While previous presidents have made this a big campaign promise, they failed to make it happen. Today, I made it happen.
I have considered this series of actions to be in the best interests of the United States and peace efforts between Israel and the Palestinians. This is an expected step long enough to advance the peace process. And to pursue lasting deals.
Israel is a sovereign country with rights, just like every other sovereign state, to determine its own capital. Recognizing this as a fact is a necessary condition for achieving peace.
About 70 years ago, the United States under President Truman recognized the state of Israel. Since then, Israel has set its capital in the city of Jerusalem – the capital that the ancient Jewish people founded. Today, Jerusalem is the site of a modern Israeli government. The city is home to the Israeli Parliament, the Knesset, as well as the Israeli Supreme Court. The city became the official residence of the prime minister and president. The city became the headquarters of many government ministries.
For decades, US Presidents, Foreign Ministers and visiting military leaders met their Israeli partners in Jerusalem, just as I did during my visit to Israel earlier this year.
Jerusalem is not only a center of three major religions, but now also the center of one of the most successful democracies in the world. Over the past seven decades, the people of Israel have built a country where Jews, Muslims and Christians and people of all faiths are free to live and worship according to their conscience and according to their beliefs.
Jerusalem is today, and must remain, a place where Jews pray at the Wailing Wall, where Christians walk the way of the cross, and where Muslims worship at Al-Aqsa Mosque.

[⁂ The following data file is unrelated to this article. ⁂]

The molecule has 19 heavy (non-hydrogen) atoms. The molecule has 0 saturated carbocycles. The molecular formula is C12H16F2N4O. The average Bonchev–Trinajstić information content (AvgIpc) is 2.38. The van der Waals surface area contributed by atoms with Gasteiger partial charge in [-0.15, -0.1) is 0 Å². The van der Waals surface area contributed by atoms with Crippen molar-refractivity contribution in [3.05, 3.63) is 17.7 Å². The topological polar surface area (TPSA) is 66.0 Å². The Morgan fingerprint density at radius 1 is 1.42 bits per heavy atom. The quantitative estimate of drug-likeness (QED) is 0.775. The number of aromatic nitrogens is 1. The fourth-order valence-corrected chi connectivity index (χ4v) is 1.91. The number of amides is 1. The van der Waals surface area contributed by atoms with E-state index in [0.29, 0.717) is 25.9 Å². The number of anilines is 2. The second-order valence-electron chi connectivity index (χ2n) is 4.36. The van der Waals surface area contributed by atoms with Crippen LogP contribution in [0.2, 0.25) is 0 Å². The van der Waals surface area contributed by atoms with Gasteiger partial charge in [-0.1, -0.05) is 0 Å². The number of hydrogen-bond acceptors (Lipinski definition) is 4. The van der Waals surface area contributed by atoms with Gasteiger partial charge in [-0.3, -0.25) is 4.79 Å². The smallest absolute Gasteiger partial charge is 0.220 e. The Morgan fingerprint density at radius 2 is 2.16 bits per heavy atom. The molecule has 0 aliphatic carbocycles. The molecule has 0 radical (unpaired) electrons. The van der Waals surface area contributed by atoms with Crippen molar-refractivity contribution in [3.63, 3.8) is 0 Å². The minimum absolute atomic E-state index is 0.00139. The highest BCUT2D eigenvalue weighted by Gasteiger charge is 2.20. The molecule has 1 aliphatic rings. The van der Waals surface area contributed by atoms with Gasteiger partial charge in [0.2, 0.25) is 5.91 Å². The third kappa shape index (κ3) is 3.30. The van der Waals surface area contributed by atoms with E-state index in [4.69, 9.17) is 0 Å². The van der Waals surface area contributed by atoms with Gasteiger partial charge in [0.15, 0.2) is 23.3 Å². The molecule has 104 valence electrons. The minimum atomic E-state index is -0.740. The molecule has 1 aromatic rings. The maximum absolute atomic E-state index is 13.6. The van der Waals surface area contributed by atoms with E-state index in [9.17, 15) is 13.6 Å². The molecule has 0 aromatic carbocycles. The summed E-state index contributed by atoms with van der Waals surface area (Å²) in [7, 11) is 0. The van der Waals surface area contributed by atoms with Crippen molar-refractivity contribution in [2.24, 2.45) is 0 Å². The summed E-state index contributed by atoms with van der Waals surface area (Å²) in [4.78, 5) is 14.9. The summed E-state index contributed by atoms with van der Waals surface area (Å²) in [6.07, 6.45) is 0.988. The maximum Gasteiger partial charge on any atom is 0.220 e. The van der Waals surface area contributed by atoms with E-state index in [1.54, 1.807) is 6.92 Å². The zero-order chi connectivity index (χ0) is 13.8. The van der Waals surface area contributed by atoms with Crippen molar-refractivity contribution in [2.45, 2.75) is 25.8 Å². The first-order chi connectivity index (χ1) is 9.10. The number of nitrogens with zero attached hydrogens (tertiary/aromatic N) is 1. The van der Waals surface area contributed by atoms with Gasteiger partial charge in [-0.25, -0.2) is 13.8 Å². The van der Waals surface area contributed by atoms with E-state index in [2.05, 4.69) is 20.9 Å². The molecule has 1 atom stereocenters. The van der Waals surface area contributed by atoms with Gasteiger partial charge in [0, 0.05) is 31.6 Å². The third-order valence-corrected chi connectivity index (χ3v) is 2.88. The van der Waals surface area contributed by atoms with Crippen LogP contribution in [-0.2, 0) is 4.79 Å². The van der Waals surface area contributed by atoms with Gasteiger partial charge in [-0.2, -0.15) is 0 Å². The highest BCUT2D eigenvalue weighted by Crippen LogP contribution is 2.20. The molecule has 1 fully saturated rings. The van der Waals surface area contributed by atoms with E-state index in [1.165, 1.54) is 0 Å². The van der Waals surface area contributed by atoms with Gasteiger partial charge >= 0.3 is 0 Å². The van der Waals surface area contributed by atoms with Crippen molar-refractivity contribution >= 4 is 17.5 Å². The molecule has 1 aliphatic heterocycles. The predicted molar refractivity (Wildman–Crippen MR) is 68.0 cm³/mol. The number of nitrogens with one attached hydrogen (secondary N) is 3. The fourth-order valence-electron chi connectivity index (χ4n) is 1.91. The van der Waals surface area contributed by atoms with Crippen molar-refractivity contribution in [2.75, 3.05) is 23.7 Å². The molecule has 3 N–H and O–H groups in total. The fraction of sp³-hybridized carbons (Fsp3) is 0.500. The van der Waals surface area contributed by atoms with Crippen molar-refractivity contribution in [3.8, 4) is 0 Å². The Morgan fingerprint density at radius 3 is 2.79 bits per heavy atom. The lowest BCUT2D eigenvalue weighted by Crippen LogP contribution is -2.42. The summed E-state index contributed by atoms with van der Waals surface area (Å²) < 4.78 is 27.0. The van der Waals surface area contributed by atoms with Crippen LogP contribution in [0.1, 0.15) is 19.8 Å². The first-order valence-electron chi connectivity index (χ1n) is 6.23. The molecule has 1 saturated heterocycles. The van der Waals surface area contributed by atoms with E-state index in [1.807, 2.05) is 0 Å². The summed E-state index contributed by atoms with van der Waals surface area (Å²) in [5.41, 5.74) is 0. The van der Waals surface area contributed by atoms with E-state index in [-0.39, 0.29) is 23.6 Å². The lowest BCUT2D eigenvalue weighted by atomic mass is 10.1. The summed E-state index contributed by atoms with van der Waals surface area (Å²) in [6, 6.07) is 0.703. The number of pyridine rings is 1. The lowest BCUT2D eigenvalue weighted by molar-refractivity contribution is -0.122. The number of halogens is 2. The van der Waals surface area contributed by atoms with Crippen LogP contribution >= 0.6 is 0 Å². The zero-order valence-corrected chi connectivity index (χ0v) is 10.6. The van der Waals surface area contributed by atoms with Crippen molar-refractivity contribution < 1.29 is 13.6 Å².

However, for years, the presidents representing the United States refused to formally recognize Jerusalem as the capital of Israel. In fact, we refuse to recognize the capital of Israel at all.
But today, we finally admit the obvious: that Jerusalem is the capital of Israel. It is no more and no less, it is a recognition of reality. It’s also the right thing to do. This is the thing to do.
That is why, consistent with the Jerusalem Embassy Act, I also directed the Department of Foreign Affairs to begin the preparation of moving the American Embassy from Tel Aviv to Jerusalem. This means immediately starting the process of hiring architects, technicians and planners so that the new embassy, when completed, will be an extraordinary offering to peace.
In this announcement, I also want to clarify one point: This decision is not intended, in any way, to demonstrate the withdrawal of our strong commitment to facilitate a lasting peace agreement. We want a deal that is a good deal for Israel and a good deal for the Palestinians. We do not take positions for the final status on issues including Israel’s specific sovereign borders in Jerusalem or the contested border resolution. Those questions become the affairs of the parties involved.